Ingres and Red Hat unite to thwart Ellison's Sun love
Not just another database
Open source database vendor Ingres might stand a better chance at taking on the enterprise with Oracle fixing to swallow developers' favorite MySQL along with Sun Microsystems. To help, it's begun forging alliances with open-source operating-system companies.
Red Hat and Ingres have been sniffing around each other for the past few weeks. Ingres in mid-April said it was signing up as a charter member of the Open Source Channel Alliance created by Red Hat and Synnex, an IT distributor with more than 15,000 channel partners in the US, Canada, and Mexico, to drive open source solution sales.
A month later, Ingres was boasting how it had partnered with Red Hat on a number of deals to marry the Ingres relational database with Red Hat Enterprise Linux and JBoss Enterprise middleware to help them cut costs.
On Wednesday the two companies launched the Ingres Development Stack for JBoss, which is a package comprised of the Ingres 9.2 database and the JBoss Developer Studio and Enterprise Application server, all pre-integrated and ready to run atop Red Hat Enterprise Linux 5.
"We're not just interested in supplying another database," Ingres product marketing manager Deb Woods says. "Companies want to reduce costs and programmers want to get started quickly."
And so Ingres is adding in all the tuning work it has done on the Ingres database for the RHEL and JBoss as well as the integration work it has done to link the database to the JBoss middleware and packaging it up into a 90-day evaluation version. The bundle is not crippleware - all the features are activated - and Woods says that programmers can have it up and running on a RHEL box in 10 to 15 minutes instead of spending half a day configuring it all to work together.
After the 90-day trial is over, of course, companies have to pay for support on the Ingres and Red Hat software unless they want to ride bareback in their cubicles or data centers. That means support the code themselves.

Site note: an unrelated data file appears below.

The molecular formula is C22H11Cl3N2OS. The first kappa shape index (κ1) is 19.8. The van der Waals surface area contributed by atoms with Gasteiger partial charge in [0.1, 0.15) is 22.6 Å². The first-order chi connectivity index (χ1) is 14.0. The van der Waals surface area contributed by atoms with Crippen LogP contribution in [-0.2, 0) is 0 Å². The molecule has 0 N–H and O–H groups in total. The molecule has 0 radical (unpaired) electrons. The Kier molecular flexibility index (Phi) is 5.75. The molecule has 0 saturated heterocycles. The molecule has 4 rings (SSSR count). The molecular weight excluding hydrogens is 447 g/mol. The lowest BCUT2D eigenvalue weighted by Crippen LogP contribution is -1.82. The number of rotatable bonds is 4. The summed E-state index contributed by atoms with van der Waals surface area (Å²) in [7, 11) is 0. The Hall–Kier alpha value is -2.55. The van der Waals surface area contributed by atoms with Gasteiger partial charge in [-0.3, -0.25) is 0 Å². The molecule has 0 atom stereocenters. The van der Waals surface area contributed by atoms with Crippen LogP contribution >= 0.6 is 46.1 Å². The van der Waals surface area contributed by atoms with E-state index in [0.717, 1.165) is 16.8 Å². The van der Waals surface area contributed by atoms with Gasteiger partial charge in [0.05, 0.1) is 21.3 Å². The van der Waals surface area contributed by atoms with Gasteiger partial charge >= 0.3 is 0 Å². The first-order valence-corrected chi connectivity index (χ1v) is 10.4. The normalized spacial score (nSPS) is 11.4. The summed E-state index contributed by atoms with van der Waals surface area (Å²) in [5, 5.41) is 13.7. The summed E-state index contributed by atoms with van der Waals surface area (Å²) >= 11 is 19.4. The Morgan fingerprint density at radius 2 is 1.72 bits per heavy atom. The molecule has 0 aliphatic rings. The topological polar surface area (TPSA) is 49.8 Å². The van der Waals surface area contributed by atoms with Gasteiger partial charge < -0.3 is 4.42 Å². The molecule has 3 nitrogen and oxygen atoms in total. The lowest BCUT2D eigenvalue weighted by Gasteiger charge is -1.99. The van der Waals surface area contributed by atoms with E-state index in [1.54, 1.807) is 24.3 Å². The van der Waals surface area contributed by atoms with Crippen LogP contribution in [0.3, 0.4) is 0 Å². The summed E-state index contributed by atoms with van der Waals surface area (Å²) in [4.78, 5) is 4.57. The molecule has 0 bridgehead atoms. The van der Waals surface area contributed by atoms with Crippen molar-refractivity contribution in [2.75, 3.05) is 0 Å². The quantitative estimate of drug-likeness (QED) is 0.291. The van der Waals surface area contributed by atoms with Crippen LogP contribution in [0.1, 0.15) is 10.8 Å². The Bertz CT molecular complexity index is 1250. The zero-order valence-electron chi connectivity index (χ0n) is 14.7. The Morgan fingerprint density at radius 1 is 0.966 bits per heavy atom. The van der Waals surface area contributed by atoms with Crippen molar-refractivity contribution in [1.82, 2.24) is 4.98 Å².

Woods says that support for one year for the elements in the development stack when deployed on a production four-socket, four-core x64 server will run to about $39,000 - not including Linux support - but that a set of Oracle database and BEA WebLogic application server and development tools can run to as much as $700,000 on the same system. "There is obviously a tremendous difference in price between open source tools and an Oracle stack," Woods boasts.
While Red Hat is obviously keen on getting its RHEL underneath the Ingres Development Stack for JBoss, the stack is certified to run on Novell's SUSE Linux Enterprise Server as well as Canonical's Ubuntu Linux. Ingres 9.2 runs on a wide variety of platforms, including Windows, OpenVMS, Solaris, AIX, and HP-UX.
In fact, because so many application developers work on Windows boxes, a similar bundle that includes Ingres 9.2, JBoss middleware, and Eclipse-based development tools tuned to run atop Windows already exists.
Woods says that even though Windows is still the dominant platform for app developers working with Ingres databases, Linux is starting to get some traction. And when it comes to production environments for Ingres, Windows does not have as high a share of the platform count and Unix systems have a much bigger slice. But generally, in production environments, Ingres is seeing a lot of customers moving to Windows or Linux platforms. Just like every other software maker.
Ingres is one of the granddaddies of the relational database market, of course, and the company says that it has more than 10,000 customers in over 54 countries using its databases today. Installed base figures were not provided, but considering that CA took the Ingres database open source in late 2004, before it spun Ingres out as a separate company in 2005, the Ingres base could be quite a bit larger than the customer count. ®
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